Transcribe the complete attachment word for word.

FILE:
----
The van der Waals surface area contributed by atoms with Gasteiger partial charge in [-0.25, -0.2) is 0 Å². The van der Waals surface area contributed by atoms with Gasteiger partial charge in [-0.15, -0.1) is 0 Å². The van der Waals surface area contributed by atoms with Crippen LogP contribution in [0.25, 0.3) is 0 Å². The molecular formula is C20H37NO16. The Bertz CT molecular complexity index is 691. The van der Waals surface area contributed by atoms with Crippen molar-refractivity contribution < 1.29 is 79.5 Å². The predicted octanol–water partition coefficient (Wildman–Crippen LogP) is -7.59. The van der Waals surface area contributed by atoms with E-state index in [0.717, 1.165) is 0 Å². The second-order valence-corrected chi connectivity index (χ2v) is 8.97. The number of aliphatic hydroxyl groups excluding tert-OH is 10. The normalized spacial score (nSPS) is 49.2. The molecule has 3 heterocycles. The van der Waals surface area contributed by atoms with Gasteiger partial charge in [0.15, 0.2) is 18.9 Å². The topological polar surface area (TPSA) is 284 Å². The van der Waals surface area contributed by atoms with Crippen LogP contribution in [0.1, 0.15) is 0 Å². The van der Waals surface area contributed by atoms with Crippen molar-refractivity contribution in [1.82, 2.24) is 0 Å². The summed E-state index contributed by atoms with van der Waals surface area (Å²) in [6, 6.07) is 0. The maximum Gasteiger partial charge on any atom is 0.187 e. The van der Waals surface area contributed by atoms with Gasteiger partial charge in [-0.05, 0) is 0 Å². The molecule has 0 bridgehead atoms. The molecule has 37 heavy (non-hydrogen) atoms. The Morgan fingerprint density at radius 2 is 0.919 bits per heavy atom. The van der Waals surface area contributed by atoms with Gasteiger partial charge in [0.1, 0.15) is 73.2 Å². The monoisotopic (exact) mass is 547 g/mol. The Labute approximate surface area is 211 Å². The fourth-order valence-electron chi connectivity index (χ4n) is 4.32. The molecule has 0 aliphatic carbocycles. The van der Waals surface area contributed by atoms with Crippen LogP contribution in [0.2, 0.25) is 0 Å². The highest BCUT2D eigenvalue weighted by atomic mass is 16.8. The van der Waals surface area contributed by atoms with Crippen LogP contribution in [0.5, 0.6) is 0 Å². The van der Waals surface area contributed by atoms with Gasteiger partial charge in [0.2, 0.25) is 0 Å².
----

The van der Waals surface area contributed by atoms with Gasteiger partial charge in [-0.25, -0.2) is 0 Å². The van der Waals surface area contributed by atoms with Gasteiger partial charge in [-0.15, -0.1) is 0 Å². The van der Waals surface area contributed by atoms with Crippen LogP contribution in [0.25, 0.3) is 0 Å². The molecular formula is C20H37NO16. The Bertz CT molecular complexity index is 691. The van der Waals surface area contributed by atoms with Crippen molar-refractivity contribution < 1.29 is 79.5 Å². The predicted octanol–water partition coefficient (Wildman–Crippen LogP) is -7.59. The van der Waals surface area contributed by atoms with E-state index in [0.717, 1.165) is 0 Å². The second-order valence-corrected chi connectivity index (χ2v) is 8.97. The number of aliphatic hydroxyl groups excluding tert-OH is 10. The normalized spacial score (nSPS) is 49.2. The molecule has 3 heterocycles. The van der Waals surface area contributed by atoms with Gasteiger partial charge in [0.15, 0.2) is 18.9 Å². The topological polar surface area (TPSA) is 284 Å². The van der Waals surface area contributed by atoms with Crippen LogP contribution in [0.1, 0.15) is 0 Å². The van der Waals surface area contributed by atoms with Crippen molar-refractivity contribution in [1.82, 2.24) is 0 Å². The summed E-state index contributed by atoms with van der Waals surface area (Å²) in [6, 6.07) is 0. The maximum Gasteiger partial charge on any atom is 0.187 e. The van der Waals surface area contributed by atoms with Gasteiger partial charge in [-0.05, 0) is 0 Å². The molecule has 0 bridgehead atoms. The molecule has 37 heavy (non-hydrogen) atoms. The Morgan fingerprint density at radius 2 is 0.919 bits per heavy atom. The van der Waals surface area contributed by atoms with Gasteiger partial charge in [0.1, 0.15) is 73.2 Å². The monoisotopic (exact) mass is 547 g/mol. The Labute approximate surface area is 211 Å². The fourth-order valence-electron chi connectivity index (χ4n) is 4.32. The molecule has 0 aliphatic carbocycles. The van der Waals surface area contributed by atoms with Crippen LogP contribution in [0.2, 0.25) is 0 Å². The highest BCUT2D eigenvalue weighted by atomic mass is 16.8. The van der Waals surface area contributed by atoms with Crippen LogP contribution in [0.5, 0.6) is 0 Å². The van der Waals surface area contributed by atoms with Gasteiger partial charge in [0.2, 0.25) is 0 Å².